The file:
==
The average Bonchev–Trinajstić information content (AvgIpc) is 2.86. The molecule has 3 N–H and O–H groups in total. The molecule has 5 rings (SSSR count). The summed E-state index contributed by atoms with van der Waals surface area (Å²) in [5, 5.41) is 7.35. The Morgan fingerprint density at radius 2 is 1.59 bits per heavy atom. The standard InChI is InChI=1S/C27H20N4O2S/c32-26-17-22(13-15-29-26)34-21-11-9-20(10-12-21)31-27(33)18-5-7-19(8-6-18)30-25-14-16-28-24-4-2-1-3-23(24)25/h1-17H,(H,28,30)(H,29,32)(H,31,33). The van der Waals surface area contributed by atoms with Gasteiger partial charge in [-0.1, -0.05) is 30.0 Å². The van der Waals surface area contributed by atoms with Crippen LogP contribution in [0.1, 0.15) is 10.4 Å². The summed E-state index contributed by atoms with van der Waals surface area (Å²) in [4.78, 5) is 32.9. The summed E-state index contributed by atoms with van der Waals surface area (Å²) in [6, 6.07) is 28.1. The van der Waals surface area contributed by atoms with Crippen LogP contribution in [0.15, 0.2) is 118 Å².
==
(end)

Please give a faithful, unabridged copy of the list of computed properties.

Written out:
The average Bonchev–Trinajstić information content (AvgIpc) is 2.86. The molecule has 3 N–H and O–H groups in total. The molecule has 5 rings (SSSR count). The summed E-state index contributed by atoms with van der Waals surface area (Å²) in [5, 5.41) is 7.35. The Morgan fingerprint density at radius 2 is 1.59 bits per heavy atom. The standard InChI is InChI=1S/C27H20N4O2S/c32-26-17-22(13-15-29-26)34-21-11-9-20(10-12-21)31-27(33)18-5-7-19(8-6-18)30-25-14-16-28-24-4-2-1-3-23(24)25/h1-17H,(H,28,30)(H,29,32)(H,31,33). The van der Waals surface area contributed by atoms with Gasteiger partial charge in [-0.1, -0.05) is 30.0 Å². The van der Waals surface area contributed by atoms with Crippen LogP contribution in [0.1, 0.15) is 10.4 Å². The summed E-state index contributed by atoms with van der Waals surface area (Å²) in [4.78, 5) is 32.9. The summed E-state index contributed by atoms with van der Waals surface area (Å²) in [6, 6.07) is 28.1. The van der Waals surface area contributed by atoms with Crippen LogP contribution in [0.15, 0.2) is 118 Å².